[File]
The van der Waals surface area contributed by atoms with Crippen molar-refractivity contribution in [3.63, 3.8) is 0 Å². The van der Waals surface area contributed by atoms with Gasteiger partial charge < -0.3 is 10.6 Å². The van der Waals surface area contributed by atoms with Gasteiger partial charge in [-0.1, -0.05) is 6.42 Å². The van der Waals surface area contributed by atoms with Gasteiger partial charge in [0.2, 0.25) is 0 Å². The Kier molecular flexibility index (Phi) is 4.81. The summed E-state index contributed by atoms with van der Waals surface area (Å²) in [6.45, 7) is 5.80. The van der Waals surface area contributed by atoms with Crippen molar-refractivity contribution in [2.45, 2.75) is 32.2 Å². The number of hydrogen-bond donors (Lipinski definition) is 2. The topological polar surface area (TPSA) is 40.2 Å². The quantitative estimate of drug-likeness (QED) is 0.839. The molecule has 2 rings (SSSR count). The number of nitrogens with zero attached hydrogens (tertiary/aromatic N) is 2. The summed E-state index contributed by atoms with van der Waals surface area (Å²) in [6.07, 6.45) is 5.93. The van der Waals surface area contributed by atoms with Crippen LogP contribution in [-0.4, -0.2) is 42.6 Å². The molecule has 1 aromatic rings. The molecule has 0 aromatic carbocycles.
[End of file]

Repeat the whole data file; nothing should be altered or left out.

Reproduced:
The van der Waals surface area contributed by atoms with Crippen molar-refractivity contribution in [3.63, 3.8) is 0 Å². The van der Waals surface area contributed by atoms with Gasteiger partial charge < -0.3 is 10.6 Å². The van der Waals surface area contributed by atoms with Gasteiger partial charge in [-0.1, -0.05) is 6.42 Å². The van der Waals surface area contributed by atoms with Gasteiger partial charge in [0.2, 0.25) is 0 Å². The Kier molecular flexibility index (Phi) is 4.81. The summed E-state index contributed by atoms with van der Waals surface area (Å²) in [6.45, 7) is 5.80. The van der Waals surface area contributed by atoms with Crippen molar-refractivity contribution in [2.45, 2.75) is 32.2 Å². The number of hydrogen-bond donors (Lipinski definition) is 2. The topological polar surface area (TPSA) is 40.2 Å². The quantitative estimate of drug-likeness (QED) is 0.839. The molecule has 2 rings (SSSR count). The number of nitrogens with zero attached hydrogens (tertiary/aromatic N) is 2. The summed E-state index contributed by atoms with van der Waals surface area (Å²) in [6.07, 6.45) is 5.93. The van der Waals surface area contributed by atoms with Crippen LogP contribution in [-0.4, -0.2) is 42.6 Å². The molecule has 1 aromatic rings. The molecule has 0 aromatic carbocycles.